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Tri-colour jasper humidor with engine-turned dicing. - c.1880

Tri-colour jasper humidor, © Wedgwood Museum
    Tri-colour jasper humidor
    © Wedgwood Museum

Humidor, for the storage of tobacco or cigars, keeping them moist. Tri-colour jasper with engine-turned dicing. c.1880

Humidor, for the storage of tobacco or cigars, keeping them moist. Tri-colour jasper with engine-turned dicing. c.1880

  • Type of object: Useful ware/smoking set
  • Mark: WEDGWOOD
    [Impressed]
    GIT
    [Impressed]
  • Year produced: c.1880
  • Body: Jasper
  • Decoration: engine-turned
  • Accession number: 4427
  • Dimensions: 190 mm (height), 128 mm (diameter)

Glossary

  • Engine-turning lathe

    Engine-turning lathe

    This specialist piece of equipment has an eccentric motion that enables a range of decorative, repetitive patterns to be cut into ornamental wares before firing, using a special cutting tool. Wedgwood is credited with the introduction of this piece of equipment in the ceramic industry in 1763. The technique of engine turning is a highly-skilled operation for both the turner and his assistant. Decorative patterns that can be achieved on the engine-turning lathe include fluting and dicing.

  • Jasper

    Jasper

    A fine-grained stoneware body developed by Josiah Wedgwood I in the mid 1770s, and the ceramic ware most associated with the name. The most famous colour combination known today is the traditional blue and white, which is usually decorated with classical bas reliefs.

    With changes in architectural styles and the rise in popularity of neo-classical styles of interior decoration Josiah Wedgwood began a series of experiments to create a new ceramic material that would complement the new fashions. Thousands of meticulously recorded experiments were carried out to make a stoneware body that was capable of taking a mineral oxide stain throughout. The search for the jasper body absorbed much of Wedgwood's energy and time, the result being his most important contribution to ceramic history.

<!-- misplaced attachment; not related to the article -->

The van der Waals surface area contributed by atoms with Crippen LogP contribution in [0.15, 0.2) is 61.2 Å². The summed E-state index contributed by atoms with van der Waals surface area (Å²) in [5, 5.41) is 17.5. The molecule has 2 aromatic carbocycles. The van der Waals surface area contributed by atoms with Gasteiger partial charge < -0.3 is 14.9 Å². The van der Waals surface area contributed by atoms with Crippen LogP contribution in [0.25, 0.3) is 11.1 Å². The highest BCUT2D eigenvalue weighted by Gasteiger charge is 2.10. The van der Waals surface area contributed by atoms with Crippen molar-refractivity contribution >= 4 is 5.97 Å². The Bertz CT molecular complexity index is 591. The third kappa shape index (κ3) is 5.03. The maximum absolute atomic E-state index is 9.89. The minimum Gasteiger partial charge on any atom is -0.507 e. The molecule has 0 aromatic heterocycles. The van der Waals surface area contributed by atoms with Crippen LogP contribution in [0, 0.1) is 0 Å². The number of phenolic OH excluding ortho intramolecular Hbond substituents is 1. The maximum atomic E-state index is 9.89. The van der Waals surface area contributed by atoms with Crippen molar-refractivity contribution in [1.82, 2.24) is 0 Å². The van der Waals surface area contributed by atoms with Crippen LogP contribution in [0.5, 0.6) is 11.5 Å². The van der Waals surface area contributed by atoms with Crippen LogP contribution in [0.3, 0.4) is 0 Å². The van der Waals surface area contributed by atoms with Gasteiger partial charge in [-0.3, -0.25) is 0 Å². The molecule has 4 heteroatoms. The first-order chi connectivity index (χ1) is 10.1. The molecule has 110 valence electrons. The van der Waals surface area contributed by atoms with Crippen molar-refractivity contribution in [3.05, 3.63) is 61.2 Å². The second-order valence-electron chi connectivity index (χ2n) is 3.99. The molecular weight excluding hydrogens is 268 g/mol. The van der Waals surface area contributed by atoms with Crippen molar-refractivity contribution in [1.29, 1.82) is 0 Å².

The majority of the actual trials were carried out between December 1772 and December 1774, Josiah writing on the 17 March of the latter year: ‘have for some time past been reviewing my experiments, & I find such Roots, such Seeds as would open & branch out wonderfully if I could nail myself down to the cultivation of them for a year or two'.

    By January 1775 he was ‘absolute' in the production of jasper with coloured grounds. He was also in a position to advertise that he could manufacture bas reliefs, ranging from large plaques to small cameos for mounting as jewellery. The range of colours steadily increased, and by March 1776 Josiah was sending his first specimens of yellow to London. By September experiments were in hand for black jasper. Certainly by Spring of 1777 he was carrying out further experiments to perfect a surface ‘dip' to provide deeper coloured grounds for his cameos; and by the middle of December 1777, he was able to offer Bentley a choice of ‘Green - yellow - lalock [lilac] etc. to the colour of the rooms', referring to the tones favoured by their mutual acquaintance the architect Robert Adam.